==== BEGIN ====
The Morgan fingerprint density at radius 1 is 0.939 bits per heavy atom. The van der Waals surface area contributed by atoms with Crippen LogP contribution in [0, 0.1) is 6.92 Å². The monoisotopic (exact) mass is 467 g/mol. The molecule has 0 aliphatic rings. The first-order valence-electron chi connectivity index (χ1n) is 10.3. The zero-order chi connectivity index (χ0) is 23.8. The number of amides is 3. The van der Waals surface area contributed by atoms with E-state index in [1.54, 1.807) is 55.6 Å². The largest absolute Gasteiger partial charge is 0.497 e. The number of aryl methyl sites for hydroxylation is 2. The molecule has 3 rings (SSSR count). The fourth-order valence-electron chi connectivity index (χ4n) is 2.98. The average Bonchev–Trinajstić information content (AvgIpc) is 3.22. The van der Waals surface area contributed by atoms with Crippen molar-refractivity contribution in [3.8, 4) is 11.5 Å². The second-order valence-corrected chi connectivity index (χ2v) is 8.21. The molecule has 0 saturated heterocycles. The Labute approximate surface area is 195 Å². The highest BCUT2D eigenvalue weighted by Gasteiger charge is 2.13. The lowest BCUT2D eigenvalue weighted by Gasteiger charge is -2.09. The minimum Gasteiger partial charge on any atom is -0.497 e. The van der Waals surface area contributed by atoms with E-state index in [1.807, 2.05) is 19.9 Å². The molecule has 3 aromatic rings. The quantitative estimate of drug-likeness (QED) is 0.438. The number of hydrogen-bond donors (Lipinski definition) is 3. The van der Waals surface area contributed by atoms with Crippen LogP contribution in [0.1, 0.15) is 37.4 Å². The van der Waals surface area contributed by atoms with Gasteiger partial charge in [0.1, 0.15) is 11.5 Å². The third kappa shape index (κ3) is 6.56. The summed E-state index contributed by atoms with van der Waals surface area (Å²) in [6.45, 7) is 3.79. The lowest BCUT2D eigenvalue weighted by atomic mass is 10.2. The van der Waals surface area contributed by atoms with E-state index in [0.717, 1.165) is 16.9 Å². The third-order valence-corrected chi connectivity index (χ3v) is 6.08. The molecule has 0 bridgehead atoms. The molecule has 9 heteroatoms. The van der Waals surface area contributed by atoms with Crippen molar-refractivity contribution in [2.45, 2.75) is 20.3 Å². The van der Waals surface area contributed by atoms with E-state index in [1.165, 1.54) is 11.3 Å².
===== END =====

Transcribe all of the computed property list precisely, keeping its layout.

The Morgan fingerprint density at radius 1 is 0.939 bits per heavy atom. The van der Waals surface area contributed by atoms with Crippen LogP contribution in [0, 0.1) is 6.92 Å². The monoisotopic (exact) mass is 467 g/mol. The molecule has 0 aliphatic rings. The first-order valence-electron chi connectivity index (χ1n) is 10.3. The zero-order chi connectivity index (χ0) is 23.8. The number of amides is 3. The van der Waals surface area contributed by atoms with E-state index in [1.54, 1.807) is 55.6 Å². The largest absolute Gasteiger partial charge is 0.497 e. The number of aryl methyl sites for hydroxylation is 2. The molecule has 3 rings (SSSR count). The fourth-order valence-electron chi connectivity index (χ4n) is 2.98. The average Bonchev–Trinajstić information content (AvgIpc) is 3.22. The van der Waals surface area contributed by atoms with Crippen molar-refractivity contribution in [3.8, 4) is 11.5 Å². The second-order valence-corrected chi connectivity index (χ2v) is 8.21. The molecule has 0 saturated heterocycles. The Labute approximate surface area is 195 Å². The highest BCUT2D eigenvalue weighted by Gasteiger charge is 2.13. The lowest BCUT2D eigenvalue weighted by Gasteiger charge is -2.09. The minimum Gasteiger partial charge on any atom is -0.497 e. The van der Waals surface area contributed by atoms with E-state index in [1.807, 2.05) is 19.9 Å². The molecule has 3 aromatic rings. The quantitative estimate of drug-likeness (QED) is 0.438. The number of hydrogen-bond donors (Lipinski definition) is 3. The van der Waals surface area contributed by atoms with Crippen LogP contribution in [0.1, 0.15) is 37.4 Å². The van der Waals surface area contributed by atoms with Gasteiger partial charge in [0.1, 0.15) is 11.5 Å². The third kappa shape index (κ3) is 6.56. The summed E-state index contributed by atoms with van der Waals surface area (Å²) in [6.45, 7) is 3.79. The lowest BCUT2D eigenvalue weighted by atomic mass is 10.2. The van der Waals surface area contributed by atoms with E-state index in [0.717, 1.165) is 16.9 Å². The third-order valence-corrected chi connectivity index (χ3v) is 6.08. The molecule has 0 bridgehead atoms. The molecule has 9 heteroatoms. The van der Waals surface area contributed by atoms with Crippen molar-refractivity contribution in [2.45, 2.75) is 20.3 Å². The van der Waals surface area contributed by atoms with E-state index in [1.165, 1.54) is 11.3 Å².